So I’m heading back for my second photography class tonight where we have to share two photographs we’ve taken this week. As soon as our instructor announced that we were to bring two fall-themed photographs to the next class, I started to panic. Because if everyone was going to see them, they’d have to be perfect.
Even if this was a beginner’s class!
I’ve been blogging – and posting photographs on my blog – for years. I post on Instagram daily. Sharing two photographs should be no big deal. But this assignment was different! These photographs would be projected onto the wall for everyone in the class to see. And my inner critic kicked into overdrive.
The colours in this photo are too washed out.
The composition in this one is dull.
Pumpkins? You’re kidding, right? What a cliche!
My critic’s underlying message? Not good enough. Not good enough. Not good enough.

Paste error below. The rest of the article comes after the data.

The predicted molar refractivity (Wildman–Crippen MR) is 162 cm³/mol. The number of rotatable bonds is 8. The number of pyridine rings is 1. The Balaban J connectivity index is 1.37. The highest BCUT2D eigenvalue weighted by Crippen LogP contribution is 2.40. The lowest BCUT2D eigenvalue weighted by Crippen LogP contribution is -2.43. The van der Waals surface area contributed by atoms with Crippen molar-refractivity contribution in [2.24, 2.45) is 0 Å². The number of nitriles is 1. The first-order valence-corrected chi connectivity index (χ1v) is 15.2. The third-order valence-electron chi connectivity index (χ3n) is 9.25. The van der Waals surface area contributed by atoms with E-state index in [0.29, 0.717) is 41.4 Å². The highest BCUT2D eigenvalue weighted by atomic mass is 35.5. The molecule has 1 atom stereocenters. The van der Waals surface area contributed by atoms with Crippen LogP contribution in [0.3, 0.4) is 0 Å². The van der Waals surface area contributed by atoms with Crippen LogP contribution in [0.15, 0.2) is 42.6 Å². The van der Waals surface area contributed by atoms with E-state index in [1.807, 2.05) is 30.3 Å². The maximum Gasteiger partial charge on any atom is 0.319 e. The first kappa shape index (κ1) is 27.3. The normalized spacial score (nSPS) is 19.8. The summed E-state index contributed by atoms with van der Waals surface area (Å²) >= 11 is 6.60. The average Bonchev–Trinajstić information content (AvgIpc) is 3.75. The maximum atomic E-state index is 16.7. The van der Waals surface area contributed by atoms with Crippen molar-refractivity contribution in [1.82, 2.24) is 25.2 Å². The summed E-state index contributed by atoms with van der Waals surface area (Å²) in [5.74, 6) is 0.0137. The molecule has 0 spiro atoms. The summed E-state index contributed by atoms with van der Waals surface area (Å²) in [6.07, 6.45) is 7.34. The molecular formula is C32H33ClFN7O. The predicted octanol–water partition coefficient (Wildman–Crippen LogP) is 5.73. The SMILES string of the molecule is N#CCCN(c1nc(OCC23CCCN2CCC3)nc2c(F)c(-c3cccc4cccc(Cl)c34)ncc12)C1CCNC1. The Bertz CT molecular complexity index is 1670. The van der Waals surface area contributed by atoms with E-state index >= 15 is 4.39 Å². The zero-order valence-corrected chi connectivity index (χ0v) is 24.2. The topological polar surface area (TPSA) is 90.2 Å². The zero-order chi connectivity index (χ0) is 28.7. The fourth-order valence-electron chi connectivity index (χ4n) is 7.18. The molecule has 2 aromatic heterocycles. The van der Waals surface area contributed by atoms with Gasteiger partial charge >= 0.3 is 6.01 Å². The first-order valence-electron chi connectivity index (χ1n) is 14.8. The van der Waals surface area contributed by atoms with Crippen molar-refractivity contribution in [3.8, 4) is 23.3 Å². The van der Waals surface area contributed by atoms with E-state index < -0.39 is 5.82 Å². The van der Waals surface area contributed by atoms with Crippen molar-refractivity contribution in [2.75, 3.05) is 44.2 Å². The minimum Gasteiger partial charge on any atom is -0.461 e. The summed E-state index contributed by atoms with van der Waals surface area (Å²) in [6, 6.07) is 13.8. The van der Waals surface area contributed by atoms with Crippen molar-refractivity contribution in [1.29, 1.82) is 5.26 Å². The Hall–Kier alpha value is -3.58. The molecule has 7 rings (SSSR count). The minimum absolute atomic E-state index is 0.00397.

You have no idea how many photographs I’ve taken – and ruled out – in the last week.
As with any life lesson I have to keep relearning, it took me a while to recognize what was going on. “Oh. This isn’t about the photographs, is it? It’s about my fear of judgement. This is just me getting into that comfortable old slow dance with perfectionism again.”
In her book, The Gifts of Imperfection, Brene Brown reminds us that in order to let go of perfectionism, we need to cultivate self-compassion. It’s not that easy for me. But for the last couple of days, I’ve been gentler with myself.
You’re just learning, darling. You’re a beginner. Nobody expects National Geographic quality. And look how much you’ve learned, just in this week.
On my way home yesterday, I drove past the marina near my house and was captivated by the saturated colours of the boathouses in the warm evening light. Even as I was taking the picture, I could hear the critic’s voice in my head. “This does not qualify as a fall picture.”
I think I might use it anyway. It’s good enough.